We Earn $200,000 and Can’t Save. Help!

Money Audit We Earn $200,000 and Can’t Save. Help!

Mia, 35 and her husband Luke, 36, earn a combined $200,000 per year. But after paying their mortgage and rental property loan, as well as car and student loans, child care, and other living expenses, the Los Angeles couple has a difficult time socking away money in savings.

They do have about $10,000 in a rainy day account, which could cover their expenses for about one month. But adding to the account has been proving difficult.

Luke feels confident that if they ever run into a serious financial bind, they could always take advantage of their low-interest home equity line of credit. But Mia isn’t comfortable with that route. She’d prefer to have more cash on hand.

A bit more background on the couple and where they stand financially:

Luke recently transitioned to a new job as a government attorney, which he loves, but it also meant taking a 50% pay cut. That’s impacted their ability to spend and save as comfortably in recent months. It was an unexpected opportunity for which the couple wasn’t financially prepared.

Mia and Luke would like an objective look at their finances to discover ways to reduce spending, increase saving and possibly find new revenue streams. “I’d love to figure out a side-hustle, so that I can eventually leave my job and spend more time with the kiddos,” says Mia, who works in marketing. Other goals including affording a new car in a couple of years and remodeling their primary residence.

Here’s a closer look at their finances:

Income:

  • Combined salaries: $200,000 per year
  • Net rental income: $6,000 per year

Debt:

  • Car and student loan debt. $13,000 combined at 2%
  • Mortgage at primary residence $845,000 at 3.625%
  • Mortgage at rental property $537,000 at 3.5%
  • HELOC on primary residence: $200,000 (have not used any of this credit)

Retirement:

  • Mia: contributes about $1,000 total each month, including a company match
  • Luke: contributes about $1,000 total each month, including a company match

Emergency Savings: $10,000

College Savings: The couple has 529 college savings funds for both of their children. They allocate their cash back rewards from credit cards towards these accounts. Currently they have about $10,000 saved for their 4-year old and $5,000 saved for their 1-year old child.

Top Monthly Spending Categories:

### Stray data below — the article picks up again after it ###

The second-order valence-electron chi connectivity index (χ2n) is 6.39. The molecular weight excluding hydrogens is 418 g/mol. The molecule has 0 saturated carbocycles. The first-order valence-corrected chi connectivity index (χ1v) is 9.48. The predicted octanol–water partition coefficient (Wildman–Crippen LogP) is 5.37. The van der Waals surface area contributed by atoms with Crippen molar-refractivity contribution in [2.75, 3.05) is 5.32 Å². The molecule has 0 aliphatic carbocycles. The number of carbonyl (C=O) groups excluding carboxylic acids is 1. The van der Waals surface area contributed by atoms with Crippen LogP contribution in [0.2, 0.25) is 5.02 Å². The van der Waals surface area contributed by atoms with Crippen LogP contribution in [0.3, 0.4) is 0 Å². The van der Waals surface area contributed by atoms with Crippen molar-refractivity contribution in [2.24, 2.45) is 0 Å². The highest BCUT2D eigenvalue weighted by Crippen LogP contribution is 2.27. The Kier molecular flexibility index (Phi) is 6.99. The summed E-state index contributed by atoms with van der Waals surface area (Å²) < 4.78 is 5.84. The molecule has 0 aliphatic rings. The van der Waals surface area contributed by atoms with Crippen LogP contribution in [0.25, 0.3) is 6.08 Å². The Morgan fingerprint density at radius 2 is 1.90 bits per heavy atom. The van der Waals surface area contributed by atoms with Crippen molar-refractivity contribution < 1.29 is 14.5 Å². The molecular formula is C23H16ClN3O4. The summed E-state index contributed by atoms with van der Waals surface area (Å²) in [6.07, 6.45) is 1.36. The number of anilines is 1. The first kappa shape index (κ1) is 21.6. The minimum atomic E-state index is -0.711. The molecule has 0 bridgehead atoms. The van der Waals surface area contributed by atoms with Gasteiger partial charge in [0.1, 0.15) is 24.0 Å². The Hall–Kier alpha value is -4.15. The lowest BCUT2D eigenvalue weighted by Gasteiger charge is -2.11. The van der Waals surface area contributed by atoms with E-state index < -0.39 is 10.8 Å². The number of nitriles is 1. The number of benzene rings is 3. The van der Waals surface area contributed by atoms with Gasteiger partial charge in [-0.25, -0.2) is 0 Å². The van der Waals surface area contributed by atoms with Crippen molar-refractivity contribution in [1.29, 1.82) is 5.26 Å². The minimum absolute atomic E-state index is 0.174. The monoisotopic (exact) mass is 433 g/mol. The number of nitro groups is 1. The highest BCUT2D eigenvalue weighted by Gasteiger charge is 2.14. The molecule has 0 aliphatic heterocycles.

• Primary residence mortgage: $4,000
  • Primary residence property tax: $1,100
  • Childcare: $1,900 (daycare for both children, 3 days per week. Grandmother watches other 2 days per week)
  • Food (Groceries/Eating Out): $800
  • Car and student loan payments: $450

From my point of view, I think the biggest hole in Mia and Luke’s finances is their rainy day savings bucket. Relying on a HELOC to cover an unexpected cost is not really an ideal plan. In theory, the money can be used to cover expenses and the interest rate would probably be far lower than the rate on a credit card. But in reality, tapping a HELOC means falling further into debt. They do have $10,000 saved, which is good. But it’s not great.

If not for an emergency, the savings can allow them to achieve other goals. The couple mentioned wanting to buy a car in a couple years. This will probably require a down payment. Having cash can also assist with renovating their home.

Here are my top three recommendations:

Transfer Rental Income Towards Savings

Their previous residence is now a rental property. It nets them about $500 per month. The couple is using this money to pad their living expenses. Can they, instead, move this into their savings account for the next few years? The way I see it, they should have a proper six month cushion in savings to tide them over in an emergency and/or if they need money to address their goals. This rental income isn’t going to get them to this 6-month reserve too quickly, but it’s a start.

Carve Out Another $500 for Savings

While I don’t have a detailed breakdown of all of the family’s monthly expenses, I can bet that they can pare their expenses to save an additional $300 to $500. A few dinners out, some unplanned purchases at the grocery store (because you took the kids) and a couple monthly subscription plans can easily add up to $500 in one month. Whenever I want to save more, I schedule money to transfer out of my checking and into savings at the top of the month. I do this automatically and only spend whatever money I have left. I’d suggest doing this for the first month and seeing how it feels. Do you really notice the money is gone? If yes, revisit some of your recurring costs and decide on trade-offs. If Luke’s salary has decreased by 50% then the couple needs to make some modifications to their spending. The math, otherwise, won’t add up.